Shares of Singapore companies with earnings and asset exposure to Britain took a hammering last Friday, in the aftermath of the shock Brexit vote result.
It was part of a heavy sell-off across the board, with investors off- loading riskier assets and rushing to safe-haven assets such as gold, the Japanese yen and US dollar.
Transport giant ComfortDelGro lost seven cents to close 2.56 per cent lower at $2.67.
City Developments (CDL) shed 4.37 per cent to $8.31, while another property player, Ho Bee Land, lost 3.98 per cent to $2.17 and Ascott Residence Trust fell 2.67 per cent to $1.095. Sembcorp Industries closed 3.5 per cent lower at $2.76.
And there is lingering fear that the sell-off will continue until there is greater clarity on how the British government intends to negotiate a formal exit from the European Union, say analysts.
"These stocks were sold amid an uncertain outlook for Britain, on how Brexit will pan out," said IG market strategist Bernard Aw.
"Naturally, there are concerns about whether Britain will be able to sustain its economic growth and negotiate trade and investment deals... Investors will offload their risky assets until more clarity emerges from policymakers."
Such a "risk-off" mindset should persist for some time, analysts noted. Along with the added uncertainty from British Prime Minister David Cameron's resignation, the Brexit contagion could spread to European Union (EU) nations such as France and Spain, both with strong nationalistic movements, said KGI Fraser Securities trading strategist Nicholas Teo.
"The fact that markets have moved so much (on Friday) highlights that nobody expected this."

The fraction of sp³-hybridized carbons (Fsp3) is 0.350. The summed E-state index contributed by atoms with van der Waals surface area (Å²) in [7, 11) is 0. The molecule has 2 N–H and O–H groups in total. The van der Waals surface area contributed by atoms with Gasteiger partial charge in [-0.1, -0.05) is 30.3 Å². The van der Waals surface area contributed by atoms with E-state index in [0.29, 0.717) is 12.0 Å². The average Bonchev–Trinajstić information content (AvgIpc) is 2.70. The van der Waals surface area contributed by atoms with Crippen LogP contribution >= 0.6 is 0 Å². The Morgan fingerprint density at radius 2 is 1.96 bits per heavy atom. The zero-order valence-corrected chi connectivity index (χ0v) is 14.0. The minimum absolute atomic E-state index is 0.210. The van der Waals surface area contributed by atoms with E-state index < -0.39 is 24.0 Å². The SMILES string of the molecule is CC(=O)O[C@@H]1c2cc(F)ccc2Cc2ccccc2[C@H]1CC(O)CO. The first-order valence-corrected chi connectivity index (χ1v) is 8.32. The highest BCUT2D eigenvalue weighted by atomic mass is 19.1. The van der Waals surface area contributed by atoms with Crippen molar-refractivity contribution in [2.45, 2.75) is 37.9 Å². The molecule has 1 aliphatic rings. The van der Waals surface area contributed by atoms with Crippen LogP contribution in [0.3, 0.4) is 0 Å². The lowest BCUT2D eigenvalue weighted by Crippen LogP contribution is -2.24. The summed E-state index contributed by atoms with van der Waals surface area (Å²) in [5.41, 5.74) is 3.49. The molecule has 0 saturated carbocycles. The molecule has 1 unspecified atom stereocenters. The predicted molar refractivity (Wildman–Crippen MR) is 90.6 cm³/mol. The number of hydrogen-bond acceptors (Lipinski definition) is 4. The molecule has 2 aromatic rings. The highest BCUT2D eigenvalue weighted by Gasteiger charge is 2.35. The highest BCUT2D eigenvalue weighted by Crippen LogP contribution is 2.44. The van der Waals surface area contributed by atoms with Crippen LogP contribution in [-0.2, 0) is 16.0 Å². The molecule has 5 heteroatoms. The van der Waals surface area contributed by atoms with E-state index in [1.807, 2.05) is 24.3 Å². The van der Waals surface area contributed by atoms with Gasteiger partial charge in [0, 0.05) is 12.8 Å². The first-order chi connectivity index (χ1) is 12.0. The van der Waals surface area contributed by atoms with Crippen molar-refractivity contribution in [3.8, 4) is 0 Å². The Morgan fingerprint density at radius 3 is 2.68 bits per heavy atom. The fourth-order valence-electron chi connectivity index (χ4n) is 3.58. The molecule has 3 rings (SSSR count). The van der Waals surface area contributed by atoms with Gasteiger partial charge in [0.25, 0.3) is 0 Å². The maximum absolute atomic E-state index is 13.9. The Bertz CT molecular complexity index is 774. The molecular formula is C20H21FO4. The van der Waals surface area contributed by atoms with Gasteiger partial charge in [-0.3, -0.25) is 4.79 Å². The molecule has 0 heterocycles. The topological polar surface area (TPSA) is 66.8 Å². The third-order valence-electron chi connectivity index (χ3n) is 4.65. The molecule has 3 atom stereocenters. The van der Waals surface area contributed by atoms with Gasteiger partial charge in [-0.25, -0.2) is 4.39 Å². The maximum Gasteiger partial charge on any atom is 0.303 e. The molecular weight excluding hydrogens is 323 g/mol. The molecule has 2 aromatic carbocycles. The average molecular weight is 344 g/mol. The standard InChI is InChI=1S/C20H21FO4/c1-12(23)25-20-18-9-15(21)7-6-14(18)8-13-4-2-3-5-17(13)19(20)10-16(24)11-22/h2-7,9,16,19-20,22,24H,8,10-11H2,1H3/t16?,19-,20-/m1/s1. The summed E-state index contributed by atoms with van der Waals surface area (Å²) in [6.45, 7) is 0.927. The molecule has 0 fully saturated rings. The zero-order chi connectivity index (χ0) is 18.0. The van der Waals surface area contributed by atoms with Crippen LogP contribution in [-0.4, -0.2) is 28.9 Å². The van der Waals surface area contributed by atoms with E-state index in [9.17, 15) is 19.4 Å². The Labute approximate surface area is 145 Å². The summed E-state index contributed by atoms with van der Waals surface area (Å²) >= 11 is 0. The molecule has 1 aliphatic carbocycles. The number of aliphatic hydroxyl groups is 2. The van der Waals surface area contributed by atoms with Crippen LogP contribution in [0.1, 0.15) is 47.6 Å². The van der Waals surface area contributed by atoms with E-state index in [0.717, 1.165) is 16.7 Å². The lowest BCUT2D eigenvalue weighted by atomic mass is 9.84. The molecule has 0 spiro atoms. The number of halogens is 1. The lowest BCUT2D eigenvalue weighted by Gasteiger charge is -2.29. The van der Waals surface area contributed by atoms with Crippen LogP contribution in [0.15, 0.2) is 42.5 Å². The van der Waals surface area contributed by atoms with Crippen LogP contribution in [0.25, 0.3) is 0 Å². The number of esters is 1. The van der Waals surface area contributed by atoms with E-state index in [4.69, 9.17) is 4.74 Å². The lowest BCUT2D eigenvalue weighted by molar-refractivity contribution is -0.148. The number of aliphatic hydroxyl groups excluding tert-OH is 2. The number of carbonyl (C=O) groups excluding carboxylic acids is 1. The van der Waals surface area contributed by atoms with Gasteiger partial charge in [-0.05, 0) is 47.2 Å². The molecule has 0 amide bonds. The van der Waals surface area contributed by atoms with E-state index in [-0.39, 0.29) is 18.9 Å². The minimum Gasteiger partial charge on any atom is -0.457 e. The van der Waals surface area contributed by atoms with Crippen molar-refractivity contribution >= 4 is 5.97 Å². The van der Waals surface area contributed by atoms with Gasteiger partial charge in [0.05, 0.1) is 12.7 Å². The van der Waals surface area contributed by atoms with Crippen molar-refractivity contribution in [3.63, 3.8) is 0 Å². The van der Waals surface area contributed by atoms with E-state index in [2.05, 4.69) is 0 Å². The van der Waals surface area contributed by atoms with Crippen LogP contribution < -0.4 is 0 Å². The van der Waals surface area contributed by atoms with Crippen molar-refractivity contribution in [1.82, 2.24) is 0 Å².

For Singapore companies in Britain, the most telling impact so far has been seen in the free-falling pound, which sank to its lowest level in over 30 years on Friday.
A weaker pound translates into lower revenue and earnings in Singapore dollar terms.
Britain and Ireland account for 25 per cent of ComfortDelGro's revenue and 20 per cent of its profits, Maybank Kim Eng analyst Derrick Heng noted. CDL has 11 per cent of its assets in Britain and derives 12 per cent of revenue from there. A spokesman for CDL said it manages its foreign exchange exposure by a policy of matching receipts and payments, and asset purchases and borrowings in each country, which creates a natural hedge.
Other companies were also sanguine about the situation, with British membership in the EU expected to take two years to unravel.
A Sembcorp spokesman said it does not expect any significant impact on its British income, as its business there is mainly providing essential utilities on an industrial site. Property firms Rowsley and Heeton Holdings said their businesses would be largely unaffected.
"Britain still has its place in the world," said Heeton Holdings chief executive Eric Teng.
Mr Ronald Tay, chief executive of Ascott Residence Trust's manager, noted that while corporate travel could be affected, there could be an increase in leisure travellers if the pound remains affordable.